With Understanding Comes a Whole New Perspective

“You can’t change the past but, with understanding, you can sometimes draw the poison out of it.”~Carlo Gebler

 It never crossed my mind there could be a difference between knowing and understanding something.  Now that I understand that, the depression is lifting, the light seems brighter, brain fog is clearing; yes, there is a difference between knowing and understanding.

I spent 50 years knowing I had been abused sexually, emotionally, and physically as a child, and then, too, as an adult. I ruminated on the details, the perpetrators, the scenes, and the dialogue–data stored permanently in my mind. That’s what knowledge is.

So, one wonders, or at least I did, if I know all these things, no repressed memories to unearth, then why can’t I move on? I’ve confronted some offenders via letters and phone calls, and I even wrote a memoir. Certainly, those things should empower me, lessen or eliminate the symptoms (i.e., low self-esteem, anxiety, depression, PTSD) that a victim of childhood abuse and sexual assault endure.

So how does understanding differ from knowing? Knowing is processed in the mind–that place where all the data is stored to ruminate on. Understanding takes longer to process, and it occurs in the brain. It not only needs all that “knowing” data gathered from personal experiences and education, but it needs your interest to break down, conceptualize, and analyze what you know.

In writing my memoir, like so many memoirists, I tried to make sense of my experiences and to understand them. I don’t think many of us come out the other side “healed” or feeling dramatically different (other than it’s enormously helpful to find out we aren’t alone in our experiences). I believed that writing what I know would bring understanding. I was wrong. I needed to reach much deeper, beyond the who, what when and where, and focus on what I didn’t care about when I wrote or ruminated: the Why. Why did these people commit a heinous crime against a child?

Understanding doesn’t mean to condone or forgive. It means drawing some of the poison out of the pain. The light just might shine a little brighter.

Each New Year Marks a Time to Start Over

new-year-chapter-one-typewriterNew Year’s Resolutions are like diets–once the reality sets in that it’s not going to last, and that you can’t make it a lifestyle, you QUIT. That’s why I don’t make resolutions anymore. However, that doesn’t mean I don’t look forward with anticipation to significant changes each New Year. For me, one who enters the Fall season with dread as holiday decorations go up in stores way too early, there is an impending sense of doom. I know full well that the ugly monster (depression) will rear its ugly head and nearly suck the life out of me. Like many people, the holidays hold memories of loss, grief, and just downright darkness. You can’t pray it away, exercise it away, meditate it away; and I know first hand, no amount of food will make it go away. Trying to resist depression only makes it worse. So, I sit with it as best I can. I used to believe it would never go away. I would ruminate about all kinds of solutions–which would have been a big mistake. I know now that, with time and patience, it does go away. (Not completely, of course, since loss and grief tend to linger, sometimes infinitely.)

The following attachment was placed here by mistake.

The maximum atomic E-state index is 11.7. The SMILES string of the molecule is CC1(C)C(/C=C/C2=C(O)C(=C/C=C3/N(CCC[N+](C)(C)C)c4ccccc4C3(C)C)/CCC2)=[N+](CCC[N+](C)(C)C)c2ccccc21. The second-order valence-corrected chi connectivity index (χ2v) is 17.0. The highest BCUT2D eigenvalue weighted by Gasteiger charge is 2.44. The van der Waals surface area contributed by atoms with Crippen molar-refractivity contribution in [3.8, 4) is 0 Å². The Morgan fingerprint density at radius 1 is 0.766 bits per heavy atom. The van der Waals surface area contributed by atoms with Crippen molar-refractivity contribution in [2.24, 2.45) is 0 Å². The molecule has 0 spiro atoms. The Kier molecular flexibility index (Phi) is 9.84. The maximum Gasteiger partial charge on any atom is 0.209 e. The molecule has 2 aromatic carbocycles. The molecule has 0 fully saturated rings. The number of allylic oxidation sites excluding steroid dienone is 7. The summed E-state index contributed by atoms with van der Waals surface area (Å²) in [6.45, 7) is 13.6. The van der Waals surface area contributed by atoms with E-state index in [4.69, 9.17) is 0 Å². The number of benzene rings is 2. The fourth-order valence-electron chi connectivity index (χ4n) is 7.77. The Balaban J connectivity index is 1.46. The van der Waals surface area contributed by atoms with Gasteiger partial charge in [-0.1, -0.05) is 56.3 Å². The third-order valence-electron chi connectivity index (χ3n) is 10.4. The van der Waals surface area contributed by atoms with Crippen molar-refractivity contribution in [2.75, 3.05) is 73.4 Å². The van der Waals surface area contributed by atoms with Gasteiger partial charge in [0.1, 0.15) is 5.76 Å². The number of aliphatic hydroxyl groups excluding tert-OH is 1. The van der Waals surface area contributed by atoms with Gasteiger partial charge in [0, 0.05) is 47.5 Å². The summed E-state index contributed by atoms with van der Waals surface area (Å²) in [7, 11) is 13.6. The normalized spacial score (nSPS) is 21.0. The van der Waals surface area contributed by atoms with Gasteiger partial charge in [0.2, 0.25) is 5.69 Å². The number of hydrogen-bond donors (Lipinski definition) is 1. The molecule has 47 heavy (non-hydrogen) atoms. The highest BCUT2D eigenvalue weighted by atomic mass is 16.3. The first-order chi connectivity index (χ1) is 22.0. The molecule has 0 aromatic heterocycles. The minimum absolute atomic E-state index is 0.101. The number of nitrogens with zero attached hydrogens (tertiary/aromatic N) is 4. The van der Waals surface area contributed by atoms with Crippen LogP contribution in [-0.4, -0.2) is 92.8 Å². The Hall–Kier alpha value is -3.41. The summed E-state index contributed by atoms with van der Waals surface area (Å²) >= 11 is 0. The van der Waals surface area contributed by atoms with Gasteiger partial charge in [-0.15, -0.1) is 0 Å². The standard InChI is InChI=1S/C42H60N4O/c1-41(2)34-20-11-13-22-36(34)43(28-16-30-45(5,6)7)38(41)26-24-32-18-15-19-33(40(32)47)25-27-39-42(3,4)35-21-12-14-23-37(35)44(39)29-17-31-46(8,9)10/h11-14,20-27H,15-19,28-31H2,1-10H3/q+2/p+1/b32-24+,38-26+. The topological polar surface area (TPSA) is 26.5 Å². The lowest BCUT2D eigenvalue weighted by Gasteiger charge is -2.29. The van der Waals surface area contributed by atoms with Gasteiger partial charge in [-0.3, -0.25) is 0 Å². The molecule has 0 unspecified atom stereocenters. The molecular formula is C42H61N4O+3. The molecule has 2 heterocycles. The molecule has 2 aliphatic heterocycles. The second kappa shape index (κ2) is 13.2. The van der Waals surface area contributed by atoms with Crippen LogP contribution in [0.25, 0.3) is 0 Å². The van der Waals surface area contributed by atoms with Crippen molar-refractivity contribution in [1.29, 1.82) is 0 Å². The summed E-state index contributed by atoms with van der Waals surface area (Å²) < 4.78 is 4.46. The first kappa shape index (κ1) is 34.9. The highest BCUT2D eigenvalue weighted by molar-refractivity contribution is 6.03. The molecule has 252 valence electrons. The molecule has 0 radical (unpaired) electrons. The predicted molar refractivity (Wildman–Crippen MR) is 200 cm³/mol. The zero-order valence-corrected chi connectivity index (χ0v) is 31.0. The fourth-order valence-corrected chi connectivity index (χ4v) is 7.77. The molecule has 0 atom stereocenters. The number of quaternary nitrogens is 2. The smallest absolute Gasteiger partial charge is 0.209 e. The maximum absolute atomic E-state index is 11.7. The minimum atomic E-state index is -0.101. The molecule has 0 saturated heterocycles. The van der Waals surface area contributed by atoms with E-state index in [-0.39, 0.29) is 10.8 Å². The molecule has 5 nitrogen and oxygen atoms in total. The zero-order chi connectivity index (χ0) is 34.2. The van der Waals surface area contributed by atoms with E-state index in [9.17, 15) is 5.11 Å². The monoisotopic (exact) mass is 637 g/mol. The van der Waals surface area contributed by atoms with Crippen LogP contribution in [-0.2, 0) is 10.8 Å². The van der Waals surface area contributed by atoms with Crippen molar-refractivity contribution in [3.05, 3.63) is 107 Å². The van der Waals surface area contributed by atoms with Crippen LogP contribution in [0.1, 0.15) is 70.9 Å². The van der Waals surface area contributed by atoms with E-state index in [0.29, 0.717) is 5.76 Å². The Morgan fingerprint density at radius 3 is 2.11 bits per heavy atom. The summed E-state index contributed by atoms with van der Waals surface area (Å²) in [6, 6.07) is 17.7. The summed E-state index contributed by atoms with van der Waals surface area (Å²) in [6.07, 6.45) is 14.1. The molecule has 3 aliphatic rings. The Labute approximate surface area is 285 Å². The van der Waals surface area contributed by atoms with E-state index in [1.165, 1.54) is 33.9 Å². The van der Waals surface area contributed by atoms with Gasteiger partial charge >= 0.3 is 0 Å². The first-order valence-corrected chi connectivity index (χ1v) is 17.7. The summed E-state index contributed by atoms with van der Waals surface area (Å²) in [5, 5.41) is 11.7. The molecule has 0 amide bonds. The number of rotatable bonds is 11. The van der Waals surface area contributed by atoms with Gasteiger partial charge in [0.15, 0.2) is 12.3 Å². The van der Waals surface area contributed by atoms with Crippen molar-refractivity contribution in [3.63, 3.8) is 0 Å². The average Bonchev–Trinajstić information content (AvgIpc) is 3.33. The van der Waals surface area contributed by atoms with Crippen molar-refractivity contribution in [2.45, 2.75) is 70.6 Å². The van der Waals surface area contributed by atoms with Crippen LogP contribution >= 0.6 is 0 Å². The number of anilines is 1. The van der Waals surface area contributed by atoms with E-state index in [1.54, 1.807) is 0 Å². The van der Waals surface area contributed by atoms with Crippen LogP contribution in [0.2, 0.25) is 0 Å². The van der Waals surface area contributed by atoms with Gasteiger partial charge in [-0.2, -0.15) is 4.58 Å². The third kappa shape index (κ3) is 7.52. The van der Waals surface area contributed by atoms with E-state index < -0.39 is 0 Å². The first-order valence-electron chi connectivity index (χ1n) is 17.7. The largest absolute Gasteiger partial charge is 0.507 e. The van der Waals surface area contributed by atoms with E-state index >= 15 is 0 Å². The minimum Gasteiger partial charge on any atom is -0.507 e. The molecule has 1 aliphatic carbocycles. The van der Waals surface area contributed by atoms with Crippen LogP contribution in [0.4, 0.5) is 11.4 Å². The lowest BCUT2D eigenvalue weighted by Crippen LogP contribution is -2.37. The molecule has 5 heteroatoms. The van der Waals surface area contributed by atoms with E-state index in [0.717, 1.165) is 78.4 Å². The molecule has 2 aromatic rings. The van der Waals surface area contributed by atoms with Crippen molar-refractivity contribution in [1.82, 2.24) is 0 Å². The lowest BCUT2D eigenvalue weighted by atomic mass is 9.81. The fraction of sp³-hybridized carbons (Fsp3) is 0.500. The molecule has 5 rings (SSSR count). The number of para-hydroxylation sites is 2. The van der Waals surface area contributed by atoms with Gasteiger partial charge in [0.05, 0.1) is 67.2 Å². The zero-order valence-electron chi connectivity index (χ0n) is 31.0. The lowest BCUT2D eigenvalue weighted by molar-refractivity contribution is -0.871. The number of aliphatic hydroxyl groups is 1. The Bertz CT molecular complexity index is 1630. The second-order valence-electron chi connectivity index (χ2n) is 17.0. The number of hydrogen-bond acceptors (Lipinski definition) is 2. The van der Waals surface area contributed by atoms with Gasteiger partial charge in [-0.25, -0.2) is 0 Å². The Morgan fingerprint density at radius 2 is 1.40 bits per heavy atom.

So, January 1 is my time of renewal. Holidays are packed up, memories of loss and grief diminish. I fill my crockpots with healthy home-made soups. And boy do we need them during the freezing temps we’re having in the Pacific Northwest! I got out my yoga videos and meditation tapes. I’m already thinking about Spring.

bonebrothsoupsflowers-lillieskitty-yoga

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My Two Dads

1950-mom-and-my2dadsMom was a wildcat of a girl. When this photo was taken in 1950, she was 15 years old and pregnant with my brother–by my real father. (The boy on the right).  I use the word “real” to mean biological. He was 17.  Little did he know his younger brother (the 14-year-old boy on the left) and my mother were crazy about each other. (Peyton Place existed long before Mia Farrow starred in the nighttime drama.) Eager to escape her childhood home and the responsibilities of being the oldest child in the family, my mother thought getting pregnant was a surefire way to freedom. My real father, a Montana cowboy, born to work the land, worked tirelessly to provide for my mother and their new infant son—my brother, Cliff. Meanwhile, Mom and the younger brother, my uncle, kept their eyes on each other. Eventually, he would be the one I called “Daddy.”

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